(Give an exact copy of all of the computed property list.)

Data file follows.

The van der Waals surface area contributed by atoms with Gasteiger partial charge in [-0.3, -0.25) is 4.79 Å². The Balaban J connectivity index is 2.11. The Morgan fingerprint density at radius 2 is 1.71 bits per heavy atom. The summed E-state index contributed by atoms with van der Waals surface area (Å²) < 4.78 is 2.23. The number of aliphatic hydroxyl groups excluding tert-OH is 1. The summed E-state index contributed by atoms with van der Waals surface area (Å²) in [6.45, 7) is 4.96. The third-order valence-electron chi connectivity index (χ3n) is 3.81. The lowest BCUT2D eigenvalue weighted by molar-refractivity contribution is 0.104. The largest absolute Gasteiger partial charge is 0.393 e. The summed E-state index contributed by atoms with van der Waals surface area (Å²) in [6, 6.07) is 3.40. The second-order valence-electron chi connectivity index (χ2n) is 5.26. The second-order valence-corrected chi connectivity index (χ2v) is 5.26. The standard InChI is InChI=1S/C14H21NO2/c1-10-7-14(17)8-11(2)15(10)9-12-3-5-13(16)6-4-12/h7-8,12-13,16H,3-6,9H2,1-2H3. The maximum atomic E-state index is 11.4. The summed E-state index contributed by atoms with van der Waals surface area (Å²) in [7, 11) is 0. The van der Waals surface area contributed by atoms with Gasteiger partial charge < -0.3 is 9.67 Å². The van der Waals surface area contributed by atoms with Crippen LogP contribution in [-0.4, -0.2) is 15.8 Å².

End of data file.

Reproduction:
The van der Waals surface area contributed by atoms with Gasteiger partial charge in [-0.3, -0.25) is 4.79 Å². The Balaban J connectivity index is 2.11. The Morgan fingerprint density at radius 2 is 1.71 bits per heavy atom. The summed E-state index contributed by atoms with van der Waals surface area (Å²) < 4.78 is 2.23. The number of aliphatic hydroxyl groups excluding tert-OH is 1. The summed E-state index contributed by atoms with van der Waals surface area (Å²) in [6.45, 7) is 4.96. The third-order valence-electron chi connectivity index (χ3n) is 3.81. The lowest BCUT2D eigenvalue weighted by molar-refractivity contribution is 0.104. The largest absolute Gasteiger partial charge is 0.393 e. The summed E-state index contributed by atoms with van der Waals surface area (Å²) in [6, 6.07) is 3.40. The second-order valence-electron chi connectivity index (χ2n) is 5.26. The second-order valence-corrected chi connectivity index (χ2v) is 5.26. The standard InChI is InChI=1S/C14H21NO2/c1-10-7-14(17)8-11(2)15(10)9-12-3-5-13(16)6-4-12/h7-8,12-13,16H,3-6,9H2,1-2H3. The maximum atomic E-state index is 11.4. The summed E-state index contributed by atoms with van der Waals surface area (Å²) in [7, 11) is 0. The van der Waals surface area contributed by atoms with Gasteiger partial charge < -0.3 is 9.67 Å². The van der Waals surface area contributed by atoms with Crippen LogP contribution in [-0.4, -0.2) is 15.8 Å².